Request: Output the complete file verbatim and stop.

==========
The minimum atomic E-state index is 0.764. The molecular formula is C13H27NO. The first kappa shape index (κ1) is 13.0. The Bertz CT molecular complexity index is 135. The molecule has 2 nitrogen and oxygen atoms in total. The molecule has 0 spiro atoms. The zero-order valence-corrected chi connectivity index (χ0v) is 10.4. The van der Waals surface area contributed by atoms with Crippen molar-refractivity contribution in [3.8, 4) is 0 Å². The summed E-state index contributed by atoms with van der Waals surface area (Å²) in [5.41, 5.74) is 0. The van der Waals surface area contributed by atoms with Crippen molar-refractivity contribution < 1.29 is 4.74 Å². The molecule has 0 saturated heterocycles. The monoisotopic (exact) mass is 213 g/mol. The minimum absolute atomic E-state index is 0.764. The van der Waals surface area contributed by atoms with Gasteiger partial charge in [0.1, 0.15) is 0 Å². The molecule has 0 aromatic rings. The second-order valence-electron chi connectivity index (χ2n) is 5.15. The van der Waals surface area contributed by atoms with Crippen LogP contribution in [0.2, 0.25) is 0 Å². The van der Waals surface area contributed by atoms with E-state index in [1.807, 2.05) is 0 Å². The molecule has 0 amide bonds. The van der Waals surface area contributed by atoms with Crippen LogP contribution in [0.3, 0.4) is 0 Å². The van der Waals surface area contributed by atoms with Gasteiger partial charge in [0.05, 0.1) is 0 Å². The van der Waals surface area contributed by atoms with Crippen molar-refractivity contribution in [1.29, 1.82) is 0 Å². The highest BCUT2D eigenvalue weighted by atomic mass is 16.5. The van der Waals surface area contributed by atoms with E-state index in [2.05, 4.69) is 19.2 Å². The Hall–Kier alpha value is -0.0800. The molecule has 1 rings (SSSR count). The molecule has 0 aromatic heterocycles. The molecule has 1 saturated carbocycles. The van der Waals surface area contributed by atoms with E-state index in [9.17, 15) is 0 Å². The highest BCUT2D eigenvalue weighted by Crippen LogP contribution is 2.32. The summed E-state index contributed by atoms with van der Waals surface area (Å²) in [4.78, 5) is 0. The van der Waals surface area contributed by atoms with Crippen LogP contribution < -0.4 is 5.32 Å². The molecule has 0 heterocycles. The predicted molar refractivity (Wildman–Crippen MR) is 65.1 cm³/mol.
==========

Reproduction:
The minimum atomic E-state index is 0.764. The molecular formula is C13H27NO. The first kappa shape index (κ1) is 13.0. The Bertz CT molecular complexity index is 135. The molecule has 2 nitrogen and oxygen atoms in total. The molecule has 0 spiro atoms. The zero-order valence-corrected chi connectivity index (χ0v) is 10.4. The van der Waals surface area contributed by atoms with Crippen molar-refractivity contribution in [3.8, 4) is 0 Å². The summed E-state index contributed by atoms with van der Waals surface area (Å²) in [5.41, 5.74) is 0. The van der Waals surface area contributed by atoms with Crippen molar-refractivity contribution < 1.29 is 4.74 Å². The molecule has 0 saturated heterocycles. The monoisotopic (exact) mass is 213 g/mol. The minimum absolute atomic E-state index is 0.764. The van der Waals surface area contributed by atoms with Gasteiger partial charge in [0.1, 0.15) is 0 Å². The molecule has 0 aromatic rings. The second-order valence-electron chi connectivity index (χ2n) is 5.15. The van der Waals surface area contributed by atoms with Crippen LogP contribution in [0.2, 0.25) is 0 Å². The van der Waals surface area contributed by atoms with E-state index in [1.807, 2.05) is 0 Å². The molecule has 0 amide bonds. The van der Waals surface area contributed by atoms with Crippen LogP contribution in [0.3, 0.4) is 0 Å². The van der Waals surface area contributed by atoms with Gasteiger partial charge in [0.05, 0.1) is 0 Å². The van der Waals surface area contributed by atoms with Crippen molar-refractivity contribution in [1.29, 1.82) is 0 Å². The highest BCUT2D eigenvalue weighted by atomic mass is 16.5. The van der Waals surface area contributed by atoms with E-state index in [2.05, 4.69) is 19.2 Å². The Hall–Kier alpha value is -0.0800. The molecule has 1 rings (SSSR count). The molecule has 0 aromatic heterocycles. The molecule has 1 saturated carbocycles. The van der Waals surface area contributed by atoms with E-state index in [9.17, 15) is 0 Å². The highest BCUT2D eigenvalue weighted by Crippen LogP contribution is 2.32. The summed E-state index contributed by atoms with van der Waals surface area (Å²) in [4.78, 5) is 0. The van der Waals surface area contributed by atoms with Crippen LogP contribution < -0.4 is 5.32 Å². The molecule has 0 heterocycles. The predicted molar refractivity (Wildman–Crippen MR) is 65.1 cm³/mol.